[NOTE: The questions and answers are in full below.]
"I'm a grassroots kid": Rafael Espinal, Vito Lopez, and the special election in Brooklyn's 54th Assembly District
Friday, August 12, 2011
The Espinal for Assembly campaign office is tucked in the wedge of Bushwick between the J/M/Z and L trains, its windows covered in campaign fliers, on a block with a mix of three family homes and newer buildings giving off a condo vibe. It's 5:30 in the afternoon. A gaggle of just under a dozen volunteers are picking up clipboards and literature, a swatch of ethnicity that matches the evolving demographics of the district: mostly Latino, but a number of African-Americans and a few whites; all young.
They head out to make contact with potential voters ahead of the special election scheduled for September 13. Across the street Rafael Espinal can be seen, carrying black plastic bodega bags. The former aide to City Councilman Erik Martin Dilan and pick of Democratic Party boss Vito Lopez for the open seat in Northeast Brooklyn's 54th Assembly District, Espinal went out to get ice and water for office workers and volunteers.
"He's always working," notes Michael Olmeda, his campaign manager. After Espinal drops off the water, everyone gets into separate cars and head out to go door-to-door fliering in near-by public houses. The voters in these houses have traditionally been supporters of the former assemblyman, Darryl Towns. Towns's sister Deidra is one of two other candidates Espinal faces in the fight to be the first new representative from the district in 18 years.
"We're talking about dealing with three separate factions who think they have a mastery of the district," Olmeda says as he takes a right on Bushwick Avenue. Olmeda should know: He worked with Darryl Towns for 15 years before splitting with the family over the unwillingness of Congressman, and dad to Darryl, Ed Towns to step aside so his son could get a shot at his seat.
Wednesday, February 16, 2011
By Azi Paybarah
The Staten Island District Attorney is confirming he's sought a special prosecutor to investigate the Working Families Party and that the year-long request has still not be answered.
In a statement, his spokesman Peter Spencer explains:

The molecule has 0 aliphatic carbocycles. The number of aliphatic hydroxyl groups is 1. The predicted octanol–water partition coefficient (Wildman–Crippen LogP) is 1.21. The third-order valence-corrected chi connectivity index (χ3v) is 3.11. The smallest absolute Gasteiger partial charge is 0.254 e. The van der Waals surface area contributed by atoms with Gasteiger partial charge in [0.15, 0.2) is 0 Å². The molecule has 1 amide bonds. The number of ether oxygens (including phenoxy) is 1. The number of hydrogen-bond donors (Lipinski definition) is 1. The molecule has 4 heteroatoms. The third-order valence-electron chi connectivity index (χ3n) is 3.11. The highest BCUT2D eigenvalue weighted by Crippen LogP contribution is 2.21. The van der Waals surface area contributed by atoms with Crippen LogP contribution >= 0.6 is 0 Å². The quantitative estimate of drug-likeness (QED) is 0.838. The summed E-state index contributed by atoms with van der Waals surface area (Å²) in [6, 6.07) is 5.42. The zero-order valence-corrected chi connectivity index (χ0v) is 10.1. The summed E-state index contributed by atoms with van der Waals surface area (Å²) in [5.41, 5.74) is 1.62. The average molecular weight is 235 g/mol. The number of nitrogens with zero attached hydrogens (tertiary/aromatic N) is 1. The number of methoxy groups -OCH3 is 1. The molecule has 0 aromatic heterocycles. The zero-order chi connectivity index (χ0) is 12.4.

“On Feb. 22, 2010, Richmond County District Attorney Daniel M. Donovan Jr. filed an application with New York City Courts’ Deputy Chief Administrative Judge Fern A. Fisher for a special prosecutor to investigate possible violations of the state election law, local campaign finance law and other related criminality on Staten Island. As far as we know, that application is still before the judge and under seal.”
Tuesday, November 02, 2010
By Azi Paybarah
In New York, political parties win or lose their position on the ballot based on the number of votes they get in a gubernatorial election.
Which is today.
Ballot position is part bragging rights, part political philosophy, and, in a very real way, an existential challenge (because what is a political party that doesn't have a designated slot on a ballot?).
A spokesman for the Working Families Party, Dan Levitan, chatted with me just now about where he and other minor parties may end up after tonight.
Levitan said rows "A and B don’t matter" since those will be held by either Democrats or Republicans for the forseeable future. Voters are used to seeing those two parties battle it out there, he said.
"But it does matter who comes after that. We’re the third time [Cuomo] is listed on the ballot. It makes it harder [for us]. If we were the second time, it would be easier," he said.
Cuomo is also appearing on the Democratic, and Independence Party lines.
The reason why ballot position matters, according to Levitan, is that "it’s easier to find. The closer you are to the major parties and the farther you are from the Marijuana party, the better you are."
Levitan's prediction: "I don’t think existing minor parties will change ballot position."
(A party needs to get at least 50,000 votes on their line in the governor's race to keep a designated row on the ballot for the next four years. If a party doesn't get that, they have to go through a painstaking and costly petition process to reappear.)
Thursday, October 14, 2010
-Michael Long, Conservative Party of New York State Chairman, on The Brian Lehrer Show
Wednesday, April 22, 2009
By Matthew Schuerman : Editor, WNYC
The uproar over the MTA's funding shortfall has spread to the Internet. The Facebook group, 'One Million People Against the NYC MTA Fare Hike' was launched about one month ago. Actor Amir Darvish says he and four friends decided ...